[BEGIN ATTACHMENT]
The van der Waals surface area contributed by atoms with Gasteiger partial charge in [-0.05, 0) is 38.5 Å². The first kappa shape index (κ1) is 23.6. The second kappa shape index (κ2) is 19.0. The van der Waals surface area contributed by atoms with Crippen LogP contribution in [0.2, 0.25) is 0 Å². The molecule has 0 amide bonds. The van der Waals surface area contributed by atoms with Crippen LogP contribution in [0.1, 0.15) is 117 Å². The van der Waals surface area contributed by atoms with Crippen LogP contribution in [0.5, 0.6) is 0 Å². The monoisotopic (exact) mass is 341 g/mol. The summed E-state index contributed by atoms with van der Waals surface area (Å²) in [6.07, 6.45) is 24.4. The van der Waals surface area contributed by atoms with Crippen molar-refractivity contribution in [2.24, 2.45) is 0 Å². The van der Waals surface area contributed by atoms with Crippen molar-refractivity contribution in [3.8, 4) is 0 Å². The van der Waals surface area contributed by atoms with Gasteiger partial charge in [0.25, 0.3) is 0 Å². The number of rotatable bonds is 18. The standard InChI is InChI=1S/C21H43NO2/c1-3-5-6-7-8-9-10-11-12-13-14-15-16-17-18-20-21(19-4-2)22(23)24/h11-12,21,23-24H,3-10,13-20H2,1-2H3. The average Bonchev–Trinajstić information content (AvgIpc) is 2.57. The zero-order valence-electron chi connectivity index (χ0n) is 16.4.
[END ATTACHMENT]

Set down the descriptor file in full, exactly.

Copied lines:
The van der Waals surface area contributed by atoms with Gasteiger partial charge in [-0.05, 0) is 38.5 Å². The first kappa shape index (κ1) is 23.6. The second kappa shape index (κ2) is 19.0. The van der Waals surface area contributed by atoms with Crippen LogP contribution in [0.2, 0.25) is 0 Å². The molecule has 0 amide bonds. The van der Waals surface area contributed by atoms with Crippen LogP contribution in [0.1, 0.15) is 117 Å². The van der Waals surface area contributed by atoms with Crippen LogP contribution in [0.5, 0.6) is 0 Å². The monoisotopic (exact) mass is 341 g/mol. The summed E-state index contributed by atoms with van der Waals surface area (Å²) in [6.07, 6.45) is 24.4. The van der Waals surface area contributed by atoms with Crippen molar-refractivity contribution in [2.24, 2.45) is 0 Å². The van der Waals surface area contributed by atoms with Crippen molar-refractivity contribution in [3.8, 4) is 0 Å². The van der Waals surface area contributed by atoms with Gasteiger partial charge in [0.25, 0.3) is 0 Å². The number of rotatable bonds is 18. The standard InChI is InChI=1S/C21H43NO2/c1-3-5-6-7-8-9-10-11-12-13-14-15-16-17-18-20-21(19-4-2)22(23)24/h11-12,21,23-24H,3-10,13-20H2,1-2H3. The average Bonchev–Trinajstić information content (AvgIpc) is 2.57. The zero-order valence-electron chi connectivity index (χ0n) is 16.4.